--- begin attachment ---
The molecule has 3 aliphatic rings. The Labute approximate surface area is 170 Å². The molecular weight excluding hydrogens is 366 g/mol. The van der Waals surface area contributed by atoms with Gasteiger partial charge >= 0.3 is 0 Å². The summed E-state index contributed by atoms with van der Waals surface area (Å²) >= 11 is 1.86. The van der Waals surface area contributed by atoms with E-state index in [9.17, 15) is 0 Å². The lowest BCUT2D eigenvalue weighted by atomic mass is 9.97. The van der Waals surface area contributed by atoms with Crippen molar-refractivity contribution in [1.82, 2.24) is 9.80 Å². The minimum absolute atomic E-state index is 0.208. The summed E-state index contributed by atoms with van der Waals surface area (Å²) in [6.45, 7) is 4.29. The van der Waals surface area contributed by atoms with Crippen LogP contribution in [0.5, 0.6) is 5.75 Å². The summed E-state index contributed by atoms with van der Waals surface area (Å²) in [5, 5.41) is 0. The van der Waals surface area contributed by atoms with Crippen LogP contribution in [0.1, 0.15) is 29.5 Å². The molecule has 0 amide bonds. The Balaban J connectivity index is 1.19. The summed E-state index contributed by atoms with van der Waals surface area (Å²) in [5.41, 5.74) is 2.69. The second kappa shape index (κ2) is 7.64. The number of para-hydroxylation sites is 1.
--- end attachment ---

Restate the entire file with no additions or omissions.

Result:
The molecule has 3 aliphatic rings. The Labute approximate surface area is 170 Å². The molecular weight excluding hydrogens is 366 g/mol. The van der Waals surface area contributed by atoms with Gasteiger partial charge >= 0.3 is 0 Å². The summed E-state index contributed by atoms with van der Waals surface area (Å²) >= 11 is 1.86. The van der Waals surface area contributed by atoms with E-state index in [9.17, 15) is 0 Å². The lowest BCUT2D eigenvalue weighted by atomic mass is 9.97. The van der Waals surface area contributed by atoms with Crippen molar-refractivity contribution in [1.82, 2.24) is 9.80 Å². The minimum absolute atomic E-state index is 0.208. The summed E-state index contributed by atoms with van der Waals surface area (Å²) in [6.45, 7) is 4.29. The van der Waals surface area contributed by atoms with Crippen LogP contribution in [0.5, 0.6) is 5.75 Å². The summed E-state index contributed by atoms with van der Waals surface area (Å²) in [5, 5.41) is 0. The van der Waals surface area contributed by atoms with Crippen LogP contribution in [0.1, 0.15) is 29.5 Å². The molecule has 0 amide bonds. The Balaban J connectivity index is 1.19. The summed E-state index contributed by atoms with van der Waals surface area (Å²) in [5.41, 5.74) is 2.69. The second kappa shape index (κ2) is 7.64. The number of para-hydroxylation sites is 1.